By The Vanguard Staff
LOS ANGELES, CA – The Los Angeles Dodgers Monday announced—less than a week after disinviting the Sisters of Perpetual Indulgence to their Pride Night—it was reinviting the group after a strong backlash from LGBTQ+ and civil rights groups, state, federal and local politicians and even Dodgers employees, according to the Los Angeles Times.
“We have asked the Sisters of Perpetual Indulgence to take their place on the field at our 10th annual LGBTQ+ Pride Night. We are pleased to share that they are agreed to share the gratitude of our collective communities for the lifesaving work they have done tirelessly for decades,” a statement released by the Dodgers read.
“After much thoughtful feedback from our diverse communities, honest conversations within the Dodgers organization and generous discussions with the Sisters of Perpetual Indulgence, the Dodgers would like to offer our sincerest apologies to the Sisters of Perpetual Indulgence, members of the LGBTQ+ community and their friends and families,” the Dodgers added.
In words of contrition, the Dodgers said, “In the weeks ahead we will continue to work with our LGBTQ+ partners to better educate ourselves, find ways to strengthen the ties that bind, and use our platform to support all of our fans who make up the diversity of the Dodger family.”
The June 16 Pride Night game against the San Francisco Giants had been in doubt with organizations threatening to pull out when the Dodgers disinvited the “Sisters,” a “satirical performance and activist organization with a decades-long history of raising awareness and money for LGBTQ+ causes while providing comfort and resources to AIDS patients and unhoused queer and trans youth,” said the LA Times.
The group had been slated to receive the team’s Community Hero Award in a pregame ceremony.
“R.M. Vierling, a Catholic priest with a large social media following, posted on Twitter that he had written to MLB Commissioner Rob Manfred about ‘this outrageous insult to Catholics’ and listed Manfred’s email address online,” explained the Times, adding Sen. Marco Rubio (R-Fla.) also “sent a letter to Manfred expressing dismay that the Dodgers would honor the Sisters.”
The LA Times wrote Monday the “Dodgers and the commissioner’s office in New York were inundated with calls and emails that two Dodgers employees familiar with the team’s thinking said were a factor in the decision not to give the Sisters the Community Hero Award, which was given in 2019 to the L.A. LGBT Center in 2017.”
Although Pride Night’s future was threatened, it was seen as “unacceptable to the Dodgers, whose senior vice president for marketing, communications and broadcasting, Erik Braverman, is gay and a respected voice in championing LGBTQ+ acceptance throughout baseball. He spearheaded the implementation of Dodgers Pride Night in 2013,” said the LA Times.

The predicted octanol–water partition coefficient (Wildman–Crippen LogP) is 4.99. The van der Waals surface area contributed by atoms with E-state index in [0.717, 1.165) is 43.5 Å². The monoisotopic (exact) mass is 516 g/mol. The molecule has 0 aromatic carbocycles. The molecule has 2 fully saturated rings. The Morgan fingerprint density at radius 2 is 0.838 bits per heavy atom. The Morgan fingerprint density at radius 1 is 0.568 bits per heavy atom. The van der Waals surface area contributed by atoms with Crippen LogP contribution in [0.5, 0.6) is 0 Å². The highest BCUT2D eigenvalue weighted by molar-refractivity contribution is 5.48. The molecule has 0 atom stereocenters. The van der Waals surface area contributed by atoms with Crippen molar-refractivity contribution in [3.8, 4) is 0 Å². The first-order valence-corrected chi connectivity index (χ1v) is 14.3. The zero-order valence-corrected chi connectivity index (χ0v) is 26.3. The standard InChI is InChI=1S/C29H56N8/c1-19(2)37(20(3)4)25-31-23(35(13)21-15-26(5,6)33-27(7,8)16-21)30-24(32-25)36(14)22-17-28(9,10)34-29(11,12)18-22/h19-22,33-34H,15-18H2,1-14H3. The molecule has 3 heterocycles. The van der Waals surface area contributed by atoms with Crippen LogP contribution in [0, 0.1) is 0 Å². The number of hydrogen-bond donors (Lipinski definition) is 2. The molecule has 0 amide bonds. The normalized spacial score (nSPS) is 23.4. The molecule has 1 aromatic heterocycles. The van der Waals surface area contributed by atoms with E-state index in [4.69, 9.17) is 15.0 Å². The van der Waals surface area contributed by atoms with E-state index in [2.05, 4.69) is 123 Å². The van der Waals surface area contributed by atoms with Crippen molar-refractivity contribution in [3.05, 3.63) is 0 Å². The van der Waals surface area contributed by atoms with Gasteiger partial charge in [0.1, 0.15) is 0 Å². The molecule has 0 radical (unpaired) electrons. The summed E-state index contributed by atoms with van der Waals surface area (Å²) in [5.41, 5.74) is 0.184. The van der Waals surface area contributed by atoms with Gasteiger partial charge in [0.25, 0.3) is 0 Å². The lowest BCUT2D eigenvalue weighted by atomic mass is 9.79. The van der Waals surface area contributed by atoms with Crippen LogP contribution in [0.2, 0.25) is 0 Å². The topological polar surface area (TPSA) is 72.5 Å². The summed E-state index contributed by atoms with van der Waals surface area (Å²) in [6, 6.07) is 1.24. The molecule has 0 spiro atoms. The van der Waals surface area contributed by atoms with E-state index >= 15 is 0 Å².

One of the employees who requested anonymity said last Thursday to the LA Times that if the Dodgers lost Pride Night, “I don’t know how we’d come back from that.”
According to the LA Times, another employee said, “We knew the Sisters would react, but we didn’t have a feel for how swift and strong the response was going to be and how it would pull in others. And a lot of employees are upset.”
The L.A. LGBT Center demanded the Dodgers reverse course or cancel Pride Night altogether. The ACLU posted on Twitter, “In unity with @SFSisters, we will not participate in Pride Night,” and L.A. County Supervisor Lindsey Horvath tweeted, “If they’re not invited, I’m not going. Celebrating Pride is about inclusion. Do better.”
The LA Times wrote “L.A. City Councilmember Eunisses Hernandez, whose district includes Dodger Stadium, posted on Twitter: ‘Los Angeles must be a place where everyone feels empowered to express themselves, and this move undermines that.’”
“Friday, the L.A. County Delegation (LACD), a group of 39 members of the California State Senate and State Assembly,” the Times noted, said in a statement “the Community Hero Award would celebrate the Sisters’ ‘countless hours of community service, ministry, and outreach to those on the edges, in addition to promoting human rights and respect for diversity and spiritual enlightenment. These are values that should be celebrated, not suppressed.’”